Thursday, April 21, 2005

Third Circuit Rejects Commerce Clause Challenge to Hobbs Act Convictions

The Third Circuit issued an opinion in United States v. Urban (here) upholding the convictions of a number of  former Philadelphia plumbing inspectors who were convicted of violating the Hobbs Act and RICO related to small cash payments (generally from $5 to $20) they received from plumbers to expedite inspections on construction jobs -- "grease" payments.  The government's evidence to prove the effect on interstate commerce for the Hobbs Act convictions was the "diminution of assets theory" under which the government shows the victim has less money for other economic activity because of the bribe payments.  Specifically, the defendants argued that the jury instruction, which only required the government to show a "potential" effect on interstate commerce from the diminution of assets, violates the Commerce Clause analysis of the Supreme Court in Lopez, Morrison, and Jones, which require a closer connection between the criminal conduct and an actual effect on interstate commerce. the Third Circuit rejected that argument, stating:

There thus appears to be little doubt that our precedent supports the District Court’s use of "potential" effect and its formulation of the depletion of assets theory in the jury instructions . . . But as we have repeatedly noted, the government need only prove that Hobbs Act extortion potentially affected commerce. Our “potential” effect reading of the Hobbs Act explains our continued adherence to the depletion of assets theory, because it is beyond cavil that the depletion of assets of a person engaged in interstate commerce has at least a “potential” effect on that person’s engagement in interstate commerce. Indeed, had the District Court instructed the jury that, notwithstanding proof of depletion of assets of plumbers engaged in interstate commerce, it could nonetheless acquit if it credited those plumbers’ conclusory testimony that their payments to Appellants did not affect their ability to purchase supplies made out-of-state, it would have misstated the law of this Circuit – extortion which depletes the assets of persons or businesses engaged in interstate commerce is, as a matter of law, a Hobbs Act violation.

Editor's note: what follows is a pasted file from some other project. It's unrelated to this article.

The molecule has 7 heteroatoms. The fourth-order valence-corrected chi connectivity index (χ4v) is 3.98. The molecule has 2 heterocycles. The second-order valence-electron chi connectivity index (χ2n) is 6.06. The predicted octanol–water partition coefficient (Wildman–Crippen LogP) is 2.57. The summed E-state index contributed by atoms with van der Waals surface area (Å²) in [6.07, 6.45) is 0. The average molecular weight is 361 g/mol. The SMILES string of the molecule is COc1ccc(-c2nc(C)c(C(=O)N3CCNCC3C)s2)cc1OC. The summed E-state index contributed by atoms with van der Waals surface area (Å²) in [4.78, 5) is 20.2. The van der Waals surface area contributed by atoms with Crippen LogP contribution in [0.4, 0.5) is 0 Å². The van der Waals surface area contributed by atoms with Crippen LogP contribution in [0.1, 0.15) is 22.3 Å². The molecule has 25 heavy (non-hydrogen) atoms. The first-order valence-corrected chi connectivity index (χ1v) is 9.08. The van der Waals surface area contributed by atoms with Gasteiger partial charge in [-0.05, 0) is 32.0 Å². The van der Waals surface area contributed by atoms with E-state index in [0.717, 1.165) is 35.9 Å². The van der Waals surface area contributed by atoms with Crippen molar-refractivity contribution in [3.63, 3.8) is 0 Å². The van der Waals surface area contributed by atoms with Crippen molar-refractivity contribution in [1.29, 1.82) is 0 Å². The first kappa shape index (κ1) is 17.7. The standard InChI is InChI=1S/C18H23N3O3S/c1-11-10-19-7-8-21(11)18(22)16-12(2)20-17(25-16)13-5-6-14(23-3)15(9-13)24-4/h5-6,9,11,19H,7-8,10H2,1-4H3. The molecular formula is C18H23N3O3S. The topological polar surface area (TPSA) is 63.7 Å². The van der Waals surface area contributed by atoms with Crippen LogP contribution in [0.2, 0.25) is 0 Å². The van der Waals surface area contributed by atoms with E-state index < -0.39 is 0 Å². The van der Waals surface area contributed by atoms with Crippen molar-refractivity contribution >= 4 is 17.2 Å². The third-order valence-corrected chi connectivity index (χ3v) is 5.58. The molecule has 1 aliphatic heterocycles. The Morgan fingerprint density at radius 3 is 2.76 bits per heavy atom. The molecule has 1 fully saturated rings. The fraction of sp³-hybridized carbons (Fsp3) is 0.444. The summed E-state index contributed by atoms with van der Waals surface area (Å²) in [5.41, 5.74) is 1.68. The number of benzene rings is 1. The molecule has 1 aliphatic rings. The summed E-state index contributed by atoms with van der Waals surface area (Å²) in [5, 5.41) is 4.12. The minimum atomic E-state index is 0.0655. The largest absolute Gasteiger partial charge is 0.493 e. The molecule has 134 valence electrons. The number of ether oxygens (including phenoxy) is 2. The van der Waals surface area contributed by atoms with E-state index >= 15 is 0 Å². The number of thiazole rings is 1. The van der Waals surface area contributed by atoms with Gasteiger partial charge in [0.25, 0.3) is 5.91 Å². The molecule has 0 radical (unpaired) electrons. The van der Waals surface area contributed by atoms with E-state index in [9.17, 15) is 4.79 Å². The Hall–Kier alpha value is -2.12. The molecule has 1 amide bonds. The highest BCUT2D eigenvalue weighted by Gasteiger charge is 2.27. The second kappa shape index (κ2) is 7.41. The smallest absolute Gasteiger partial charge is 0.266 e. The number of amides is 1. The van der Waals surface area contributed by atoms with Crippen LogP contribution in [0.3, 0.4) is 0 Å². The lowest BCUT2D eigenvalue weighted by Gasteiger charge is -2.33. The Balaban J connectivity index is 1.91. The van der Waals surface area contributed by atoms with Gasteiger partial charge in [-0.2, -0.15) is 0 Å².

The commerce element in the Hobbs Act is as broad as Congress's constitutional authority to regulate interstate commerce, and does not require proof of any interstate transportation, use of a means of interstate commerce, or the like.  The challenges to this broad exercise of the Commerce Clause power in the Hobbs Act have usually come in robbery prosecutions in which the defendant engages in a series of petty robberies and is prosecuted under the "diminution of assets theory" because only money is taken.  Commerce element challenges are less common in the corruption/"under color of official right" cases because the amounts are usually much greater, so that the effect on interstate commerce is easily identified.  In Urban, the amounts were quite small -- pocket change really -- and spread among a number of plumbers and construction projects so that the effect on individual victims was much harder to demonstrate.  Nevertheless, the "diminution of assets" theory -- which requires little proof beyond showing that money changed hands -- is alive and well in Third Circuit (and elsewhere). (ph)

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